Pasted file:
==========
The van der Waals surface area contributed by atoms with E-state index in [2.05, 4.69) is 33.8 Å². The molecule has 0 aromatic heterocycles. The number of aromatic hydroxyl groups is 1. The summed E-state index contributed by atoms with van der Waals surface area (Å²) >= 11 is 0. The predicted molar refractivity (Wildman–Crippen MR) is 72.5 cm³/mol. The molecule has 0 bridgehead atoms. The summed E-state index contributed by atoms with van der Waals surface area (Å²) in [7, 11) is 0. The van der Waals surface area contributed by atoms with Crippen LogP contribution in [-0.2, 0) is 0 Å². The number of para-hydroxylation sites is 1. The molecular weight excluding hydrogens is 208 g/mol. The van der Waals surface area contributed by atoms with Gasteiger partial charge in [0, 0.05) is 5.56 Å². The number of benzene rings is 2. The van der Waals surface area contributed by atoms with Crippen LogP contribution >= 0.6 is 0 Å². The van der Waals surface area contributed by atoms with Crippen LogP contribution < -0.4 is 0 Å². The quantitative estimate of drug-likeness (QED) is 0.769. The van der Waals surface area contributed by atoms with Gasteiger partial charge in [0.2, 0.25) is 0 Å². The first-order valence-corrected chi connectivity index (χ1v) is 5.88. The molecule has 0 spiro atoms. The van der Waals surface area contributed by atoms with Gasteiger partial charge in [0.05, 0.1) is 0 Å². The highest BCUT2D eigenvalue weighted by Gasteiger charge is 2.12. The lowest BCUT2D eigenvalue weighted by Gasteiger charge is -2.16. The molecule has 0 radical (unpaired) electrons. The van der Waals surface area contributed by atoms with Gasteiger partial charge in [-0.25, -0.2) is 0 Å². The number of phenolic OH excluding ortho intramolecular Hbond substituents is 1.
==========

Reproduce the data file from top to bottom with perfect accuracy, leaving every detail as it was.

The van der Waals surface area contributed by atoms with E-state index in [2.05, 4.69) is 33.8 Å². The molecule has 0 aromatic heterocycles. The number of aromatic hydroxyl groups is 1. The summed E-state index contributed by atoms with van der Waals surface area (Å²) >= 11 is 0. The predicted molar refractivity (Wildman–Crippen MR) is 72.5 cm³/mol. The molecule has 0 bridgehead atoms. The summed E-state index contributed by atoms with van der Waals surface area (Å²) in [7, 11) is 0. The van der Waals surface area contributed by atoms with Crippen LogP contribution in [-0.2, 0) is 0 Å². The number of para-hydroxylation sites is 1. The molecular weight excluding hydrogens is 208 g/mol. The van der Waals surface area contributed by atoms with Gasteiger partial charge in [0, 0.05) is 5.56 Å². The number of benzene rings is 2. The van der Waals surface area contributed by atoms with Crippen LogP contribution >= 0.6 is 0 Å². The van der Waals surface area contributed by atoms with Crippen LogP contribution < -0.4 is 0 Å². The quantitative estimate of drug-likeness (QED) is 0.769. The van der Waals surface area contributed by atoms with Gasteiger partial charge in [0.2, 0.25) is 0 Å². The first-order valence-corrected chi connectivity index (χ1v) is 5.88. The molecule has 0 spiro atoms. The van der Waals surface area contributed by atoms with Gasteiger partial charge in [0.05, 0.1) is 0 Å². The highest BCUT2D eigenvalue weighted by Gasteiger charge is 2.12. The lowest BCUT2D eigenvalue weighted by Gasteiger charge is -2.16. The molecule has 0 radical (unpaired) electrons. The van der Waals surface area contributed by atoms with Gasteiger partial charge in [-0.25, -0.2) is 0 Å². The number of phenolic OH excluding ortho intramolecular Hbond substituents is 1.